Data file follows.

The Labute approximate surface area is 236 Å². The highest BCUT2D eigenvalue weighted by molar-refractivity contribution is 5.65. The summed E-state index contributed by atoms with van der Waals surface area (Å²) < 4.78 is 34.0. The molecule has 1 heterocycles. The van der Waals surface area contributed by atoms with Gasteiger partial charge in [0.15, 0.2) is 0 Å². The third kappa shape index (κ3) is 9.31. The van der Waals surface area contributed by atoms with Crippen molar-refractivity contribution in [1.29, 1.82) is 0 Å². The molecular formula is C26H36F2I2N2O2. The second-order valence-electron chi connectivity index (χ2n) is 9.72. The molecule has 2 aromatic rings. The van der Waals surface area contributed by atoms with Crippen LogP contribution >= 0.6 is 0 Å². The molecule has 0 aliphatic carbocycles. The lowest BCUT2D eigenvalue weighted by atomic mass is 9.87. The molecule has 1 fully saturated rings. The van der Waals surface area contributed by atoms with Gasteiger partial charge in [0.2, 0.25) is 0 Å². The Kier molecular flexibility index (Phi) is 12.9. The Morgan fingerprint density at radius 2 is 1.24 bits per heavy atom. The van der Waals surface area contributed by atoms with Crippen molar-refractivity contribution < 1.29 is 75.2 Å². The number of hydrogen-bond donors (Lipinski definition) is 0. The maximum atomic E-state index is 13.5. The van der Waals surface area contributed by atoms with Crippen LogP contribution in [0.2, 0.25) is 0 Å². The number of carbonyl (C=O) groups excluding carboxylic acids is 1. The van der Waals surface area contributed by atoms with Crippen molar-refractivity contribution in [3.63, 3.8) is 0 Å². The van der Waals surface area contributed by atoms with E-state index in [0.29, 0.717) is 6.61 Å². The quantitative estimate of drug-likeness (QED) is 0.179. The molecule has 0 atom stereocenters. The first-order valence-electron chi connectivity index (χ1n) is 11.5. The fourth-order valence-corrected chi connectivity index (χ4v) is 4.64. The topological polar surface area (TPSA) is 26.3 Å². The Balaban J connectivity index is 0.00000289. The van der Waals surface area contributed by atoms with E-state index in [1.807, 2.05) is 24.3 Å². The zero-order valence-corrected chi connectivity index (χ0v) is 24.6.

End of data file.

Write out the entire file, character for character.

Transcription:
The Labute approximate surface area is 236 Å². The highest BCUT2D eigenvalue weighted by molar-refractivity contribution is 5.65. The summed E-state index contributed by atoms with van der Waals surface area (Å²) < 4.78 is 34.0. The molecule has 1 heterocycles. The van der Waals surface area contributed by atoms with Gasteiger partial charge in [0.15, 0.2) is 0 Å². The third kappa shape index (κ3) is 9.31. The van der Waals surface area contributed by atoms with Crippen molar-refractivity contribution in [1.29, 1.82) is 0 Å². The molecular formula is C26H36F2I2N2O2. The second-order valence-electron chi connectivity index (χ2n) is 9.72. The molecule has 2 aromatic rings. The van der Waals surface area contributed by atoms with Crippen LogP contribution >= 0.6 is 0 Å². The molecule has 0 aliphatic carbocycles. The lowest BCUT2D eigenvalue weighted by atomic mass is 9.87. The molecule has 1 fully saturated rings. The van der Waals surface area contributed by atoms with Gasteiger partial charge in [0.2, 0.25) is 0 Å². The Kier molecular flexibility index (Phi) is 12.9. The Morgan fingerprint density at radius 2 is 1.24 bits per heavy atom. The van der Waals surface area contributed by atoms with Crippen molar-refractivity contribution < 1.29 is 75.2 Å². The number of hydrogen-bond donors (Lipinski definition) is 0. The maximum atomic E-state index is 13.5. The van der Waals surface area contributed by atoms with Crippen LogP contribution in [0.2, 0.25) is 0 Å². The number of carbonyl (C=O) groups excluding carboxylic acids is 1. The van der Waals surface area contributed by atoms with Crippen molar-refractivity contribution in [3.63, 3.8) is 0 Å². The van der Waals surface area contributed by atoms with E-state index in [0.29, 0.717) is 6.61 Å². The quantitative estimate of drug-likeness (QED) is 0.179. The molecule has 0 atom stereocenters. The first-order valence-electron chi connectivity index (χ1n) is 11.5. The fourth-order valence-corrected chi connectivity index (χ4v) is 4.64. The topological polar surface area (TPSA) is 26.3 Å². The Balaban J connectivity index is 0.00000289. The van der Waals surface area contributed by atoms with E-state index in [1.807, 2.05) is 24.3 Å². The zero-order valence-corrected chi connectivity index (χ0v) is 24.6.